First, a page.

The Persuadable Voter: Wedge Issues in Presidential Campaigns

By D. Sunshine Hillygus; Todd G. Shields | Go to book overview
Save to active project

Appendix 1

Question Wording and Coding

2004 Blair Center Survey

The 2004 Blair Center Survey and the 2000 Knowledge Networks Election Study were conducted by the survey firm Knowledge Networks. Knowledge Networks conducts their surveys online, but remains a probability-based sample because panel members are recruited using random digit dialing sampling methods and then provided with an Internet connection if they do not have one. All telephone numbers have an equal probability of selection, and the sampling is done without replacement. In exchange for the Internet connection, Knowledge Network panelists are asked to complete surveys three to four times per month. Participants are sent an email informing them that their next survey is ready to be taken and individuals then complete the survey at their own convenience.

The 2004 Blair Center Survey was a national postelection survey. The sample plan consisted of 2,800 interviews from three strata: 1,150 from southern states, 1,150 from other states, and 500 from the general adult population. The overall survey completion rate was 68.1 percent. Poststratification weights that adjust for nonresponse and the survey sampling design were provided by Knowledge Networks.

When classifying individuals as incongruent or congruent, we created a conservative measure. If the question-response format included a middle, neutral, or don't-know category, individuals selecting these responses were coded as being congruent with their political party, even if they might consider their moderate position incongruent with their party's more extreme position. Thus, to be classified as a crosspressured partisan, an individual must not only disagree with the position taken by her own party but also agree with the position of the opposition party. For the 2004 measure from the Blair Center Survey, we also included only those issues that respondents indicated were “extremely” or “very” important to them personally. The 2004 cross-pressures measure was constructed from the following ten policy questions.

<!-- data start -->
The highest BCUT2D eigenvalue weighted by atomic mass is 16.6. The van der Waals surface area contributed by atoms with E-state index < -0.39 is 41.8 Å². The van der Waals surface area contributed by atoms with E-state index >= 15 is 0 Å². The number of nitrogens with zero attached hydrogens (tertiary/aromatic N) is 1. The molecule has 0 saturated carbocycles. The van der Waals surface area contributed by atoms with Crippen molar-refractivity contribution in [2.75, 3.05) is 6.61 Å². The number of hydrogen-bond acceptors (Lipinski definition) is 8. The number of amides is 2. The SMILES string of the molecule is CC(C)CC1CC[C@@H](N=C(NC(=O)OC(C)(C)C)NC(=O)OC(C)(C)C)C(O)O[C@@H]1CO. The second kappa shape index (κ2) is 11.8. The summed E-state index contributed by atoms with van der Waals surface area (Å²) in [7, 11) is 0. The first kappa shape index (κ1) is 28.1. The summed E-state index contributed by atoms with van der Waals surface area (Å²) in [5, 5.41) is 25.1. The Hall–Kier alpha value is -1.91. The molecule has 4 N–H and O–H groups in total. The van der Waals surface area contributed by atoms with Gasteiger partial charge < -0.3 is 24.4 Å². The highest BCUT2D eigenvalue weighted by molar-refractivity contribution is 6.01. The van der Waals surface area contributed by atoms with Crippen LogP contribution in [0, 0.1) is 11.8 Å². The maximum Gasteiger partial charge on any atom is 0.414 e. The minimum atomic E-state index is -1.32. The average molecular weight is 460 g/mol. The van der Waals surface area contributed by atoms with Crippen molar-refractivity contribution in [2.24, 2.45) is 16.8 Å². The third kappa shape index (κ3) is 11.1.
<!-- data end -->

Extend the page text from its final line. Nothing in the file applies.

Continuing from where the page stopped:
Social Security: “Some people have proposed allowing individuals to invest
portions of their social security taxes in the stock market, which might allow
them to make more money for their retirement, but would involve greater
risk than the current government-run system. Do you favor or oppose


Notes for this page

Add a new note
If you are trying to select text to create highlights or citations, remember that you must now click or tap on the first word, and then click or tap on the last word.
Loading One moment ...
Project items
Cite this page

Cited page

Citations are available only to our active members.
Sign up now to cite pages or passages in MLA, APA and Chicago citation styles.

Cited page

Bookmark this page
The Persuadable Voter: Wedge Issues in Presidential Campaigns


Text size Smaller Larger
Search within

Search within this book

Look up

Look up a word

  • Dictionary
  • Thesaurus
Please submit a word or phrase above.
Print this page

Print this page

Why can't I print more than one page at a time?

While we understand printed pages are helpful to our users, this limitation is necessary to help protect our publishers' copyrighted material and prevent its unlawful distribution. We are sorry for any inconvenience.
Full screen
/ 252

matching results for page

Cited passage

Citations are available only to our active members.
Sign up now to cite pages or passages in MLA, APA and Chicago citation styles.

Cited passage

Welcome to the new Questia Reader

The Questia Reader has been updated to provide you with an even better online reading experience.  It is now 100% Responsive, which means you can read our books and articles on any sized device you wish.  All of your favorite tools like notes, highlights, and citations are still here, but the way you select text has been updated to be easier to use, especially on touchscreen devices.  Here's how:

1. Click or tap the first word you want to select.
2. Click or tap the last word you want to select.

OK, got it!

Thanks for trying Questia!

Please continue trying out our research tools, but please note, full functionality is available only to our active members.

Your work will be lost once you leave this Web page.

For full access in an ad-free environment, sign up now for a FREE, 1-day trial.

Already a member? Log in now.

Are you sure you want to delete this highlight?